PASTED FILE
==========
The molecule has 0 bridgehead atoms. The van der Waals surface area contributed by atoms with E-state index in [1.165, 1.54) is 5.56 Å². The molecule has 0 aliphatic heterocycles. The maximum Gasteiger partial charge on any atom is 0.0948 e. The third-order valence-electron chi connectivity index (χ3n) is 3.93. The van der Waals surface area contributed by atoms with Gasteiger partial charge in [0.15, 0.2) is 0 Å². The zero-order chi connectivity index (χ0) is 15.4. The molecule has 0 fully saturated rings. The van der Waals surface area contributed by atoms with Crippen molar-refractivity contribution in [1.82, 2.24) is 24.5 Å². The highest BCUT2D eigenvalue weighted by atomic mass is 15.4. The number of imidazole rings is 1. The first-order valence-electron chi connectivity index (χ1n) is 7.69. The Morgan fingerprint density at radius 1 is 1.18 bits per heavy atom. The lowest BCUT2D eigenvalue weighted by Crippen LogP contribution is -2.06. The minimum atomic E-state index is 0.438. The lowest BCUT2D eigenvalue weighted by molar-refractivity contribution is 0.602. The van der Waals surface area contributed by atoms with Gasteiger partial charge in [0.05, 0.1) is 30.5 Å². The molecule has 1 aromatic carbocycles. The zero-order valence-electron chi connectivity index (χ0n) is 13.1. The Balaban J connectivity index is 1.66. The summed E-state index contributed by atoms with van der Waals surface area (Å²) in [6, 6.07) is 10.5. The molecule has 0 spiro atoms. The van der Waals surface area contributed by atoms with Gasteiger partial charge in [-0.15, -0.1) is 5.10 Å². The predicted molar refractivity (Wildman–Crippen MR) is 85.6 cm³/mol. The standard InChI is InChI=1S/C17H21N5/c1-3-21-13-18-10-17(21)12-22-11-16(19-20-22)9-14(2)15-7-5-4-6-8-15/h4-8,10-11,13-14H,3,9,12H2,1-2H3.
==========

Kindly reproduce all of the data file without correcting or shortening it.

The molecule has 0 bridgehead atoms. The van der Waals surface area contributed by atoms with E-state index in [1.165, 1.54) is 5.56 Å². The molecule has 0 aliphatic heterocycles. The maximum Gasteiger partial charge on any atom is 0.0948 e. The third-order valence-electron chi connectivity index (χ3n) is 3.93. The van der Waals surface area contributed by atoms with Gasteiger partial charge in [0.15, 0.2) is 0 Å². The zero-order chi connectivity index (χ0) is 15.4. The molecule has 0 fully saturated rings. The van der Waals surface area contributed by atoms with Crippen molar-refractivity contribution in [1.82, 2.24) is 24.5 Å². The highest BCUT2D eigenvalue weighted by atomic mass is 15.4. The number of imidazole rings is 1. The first-order valence-electron chi connectivity index (χ1n) is 7.69. The Morgan fingerprint density at radius 1 is 1.18 bits per heavy atom. The lowest BCUT2D eigenvalue weighted by Crippen LogP contribution is -2.06. The minimum atomic E-state index is 0.438. The lowest BCUT2D eigenvalue weighted by molar-refractivity contribution is 0.602. The van der Waals surface area contributed by atoms with Gasteiger partial charge in [0.05, 0.1) is 30.5 Å². The molecule has 1 aromatic carbocycles. The zero-order valence-electron chi connectivity index (χ0n) is 13.1. The Balaban J connectivity index is 1.66. The summed E-state index contributed by atoms with van der Waals surface area (Å²) in [6, 6.07) is 10.5. The molecule has 0 spiro atoms. The van der Waals surface area contributed by atoms with Gasteiger partial charge in [-0.15, -0.1) is 5.10 Å². The predicted molar refractivity (Wildman–Crippen MR) is 85.6 cm³/mol. The standard InChI is InChI=1S/C17H21N5/c1-3-21-13-18-10-17(21)12-22-11-16(19-20-22)9-14(2)15-7-5-4-6-8-15/h4-8,10-11,13-14H,3,9,12H2,1-2H3.